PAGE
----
Silica fume can be used either as a densified microsilica or undensified micro silica fume powder, a slurry, as a combination at the concrete mixer, or part of a factory-blended cement.
The following terms are used with specific meanings:
– blending: mixing together cementitious components either at the concrete mixer or in the cement factory (including inter-grinding):
– composite cement: a binder where the cementitious components are blended in a cement factory (including inter-grinding)
– combination: a binder where the cementitious components are blended at the concrete mixer
– strength class: characteristic compressive strength of test cubes at 28-days
– w/c: water/cementitious ratio
Production of silica fume:
Silica fume is a by-product of the manufacture of silicon metal and ferro-silicon alloys. The process involves the reduction of high purity quartz (SiO2) in electric arc furnaces at temperatures in excess of 2,000°C. Silica fume is a very fine powder consisting mainly of spherical particles or microspheres of mean diameter about 0.15 microns, with a very high specific surface area (15,000–25,000 m2/kg).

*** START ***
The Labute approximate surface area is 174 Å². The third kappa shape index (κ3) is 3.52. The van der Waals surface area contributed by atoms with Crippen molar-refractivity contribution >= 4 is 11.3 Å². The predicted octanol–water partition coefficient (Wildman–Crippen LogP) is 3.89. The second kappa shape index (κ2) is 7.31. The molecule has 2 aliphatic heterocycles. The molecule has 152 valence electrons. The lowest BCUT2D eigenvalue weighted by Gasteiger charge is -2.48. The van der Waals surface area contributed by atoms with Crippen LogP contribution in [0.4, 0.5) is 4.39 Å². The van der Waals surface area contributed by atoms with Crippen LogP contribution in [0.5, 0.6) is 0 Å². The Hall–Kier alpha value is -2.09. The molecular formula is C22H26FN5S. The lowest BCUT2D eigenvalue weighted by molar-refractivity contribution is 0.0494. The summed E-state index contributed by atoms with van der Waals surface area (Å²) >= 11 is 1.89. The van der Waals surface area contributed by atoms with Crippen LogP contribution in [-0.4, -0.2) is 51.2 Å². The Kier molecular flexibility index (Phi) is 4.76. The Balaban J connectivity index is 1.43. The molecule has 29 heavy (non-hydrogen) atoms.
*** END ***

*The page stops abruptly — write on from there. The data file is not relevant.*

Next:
Each microsphere is on average 100 times smaller than an average cement grain. At a typical dosage of 10% by mass of cement, there will be 50,000–100,000 silica fume particles per cement grain.
Disadvantages of silica fume in concrete:
Silica Fume is a pozzolanic material that is used with Portland cement to produce Portland pozzolana cement .It has many advantages and its advantages outweigh its disadvantages. One disadvantage is low early strength development than Portland cement with which it is mixed. But the overall final strength remains same. Therefore it is avoided in structures where early strength development is required. Another disadvantage is its cost as it is expensive.